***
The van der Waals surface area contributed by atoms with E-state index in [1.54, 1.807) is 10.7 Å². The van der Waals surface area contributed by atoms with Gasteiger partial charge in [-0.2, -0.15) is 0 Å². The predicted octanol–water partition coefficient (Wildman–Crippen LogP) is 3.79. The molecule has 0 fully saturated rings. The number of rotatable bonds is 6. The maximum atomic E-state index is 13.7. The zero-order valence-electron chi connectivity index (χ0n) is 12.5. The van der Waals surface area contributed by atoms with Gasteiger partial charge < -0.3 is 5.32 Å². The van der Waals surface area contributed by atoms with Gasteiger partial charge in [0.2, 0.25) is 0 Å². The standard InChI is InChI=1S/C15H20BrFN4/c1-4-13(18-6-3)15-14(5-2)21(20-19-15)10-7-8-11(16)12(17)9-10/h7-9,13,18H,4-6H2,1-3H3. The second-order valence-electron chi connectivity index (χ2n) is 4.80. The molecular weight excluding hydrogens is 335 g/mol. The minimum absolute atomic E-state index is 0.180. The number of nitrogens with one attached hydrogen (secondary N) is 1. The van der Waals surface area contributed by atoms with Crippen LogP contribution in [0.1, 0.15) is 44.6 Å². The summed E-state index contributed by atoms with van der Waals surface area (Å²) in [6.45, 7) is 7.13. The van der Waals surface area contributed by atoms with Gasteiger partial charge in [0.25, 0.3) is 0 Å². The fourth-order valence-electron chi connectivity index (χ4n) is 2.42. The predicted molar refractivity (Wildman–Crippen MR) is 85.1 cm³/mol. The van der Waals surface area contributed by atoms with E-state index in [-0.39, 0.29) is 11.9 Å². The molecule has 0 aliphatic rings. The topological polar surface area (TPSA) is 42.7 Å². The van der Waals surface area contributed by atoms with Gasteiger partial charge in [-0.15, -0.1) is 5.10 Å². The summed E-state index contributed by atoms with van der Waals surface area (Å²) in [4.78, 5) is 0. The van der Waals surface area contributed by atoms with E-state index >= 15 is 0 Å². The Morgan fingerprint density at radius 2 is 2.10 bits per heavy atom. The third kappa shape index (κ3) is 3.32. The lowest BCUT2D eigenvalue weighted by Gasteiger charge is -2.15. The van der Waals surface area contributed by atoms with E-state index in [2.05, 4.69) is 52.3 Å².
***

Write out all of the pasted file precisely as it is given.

The van der Waals surface area contributed by atoms with E-state index in [1.54, 1.807) is 10.7 Å². The van der Waals surface area contributed by atoms with Gasteiger partial charge in [-0.2, -0.15) is 0 Å². The predicted octanol–water partition coefficient (Wildman–Crippen LogP) is 3.79. The molecule has 0 fully saturated rings. The number of rotatable bonds is 6. The maximum atomic E-state index is 13.7. The zero-order valence-electron chi connectivity index (χ0n) is 12.5. The van der Waals surface area contributed by atoms with Gasteiger partial charge < -0.3 is 5.32 Å². The van der Waals surface area contributed by atoms with Gasteiger partial charge in [0.2, 0.25) is 0 Å². The standard InChI is InChI=1S/C15H20BrFN4/c1-4-13(18-6-3)15-14(5-2)21(20-19-15)10-7-8-11(16)12(17)9-10/h7-9,13,18H,4-6H2,1-3H3. The second-order valence-electron chi connectivity index (χ2n) is 4.80. The molecular weight excluding hydrogens is 335 g/mol. The minimum absolute atomic E-state index is 0.180. The number of nitrogens with one attached hydrogen (secondary N) is 1. The van der Waals surface area contributed by atoms with Crippen LogP contribution in [0.1, 0.15) is 44.6 Å². The summed E-state index contributed by atoms with van der Waals surface area (Å²) in [6.45, 7) is 7.13. The van der Waals surface area contributed by atoms with Gasteiger partial charge in [0.25, 0.3) is 0 Å². The fourth-order valence-electron chi connectivity index (χ4n) is 2.42. The predicted molar refractivity (Wildman–Crippen MR) is 85.1 cm³/mol. The van der Waals surface area contributed by atoms with E-state index in [-0.39, 0.29) is 11.9 Å². The molecule has 0 aliphatic rings. The topological polar surface area (TPSA) is 42.7 Å². The van der Waals surface area contributed by atoms with Gasteiger partial charge in [-0.15, -0.1) is 5.10 Å². The summed E-state index contributed by atoms with van der Waals surface area (Å²) in [4.78, 5) is 0. The van der Waals surface area contributed by atoms with E-state index >= 15 is 0 Å². The Morgan fingerprint density at radius 2 is 2.10 bits per heavy atom. The third kappa shape index (κ3) is 3.32. The lowest BCUT2D eigenvalue weighted by Gasteiger charge is -2.15. The van der Waals surface area contributed by atoms with E-state index in [2.05, 4.69) is 52.3 Å².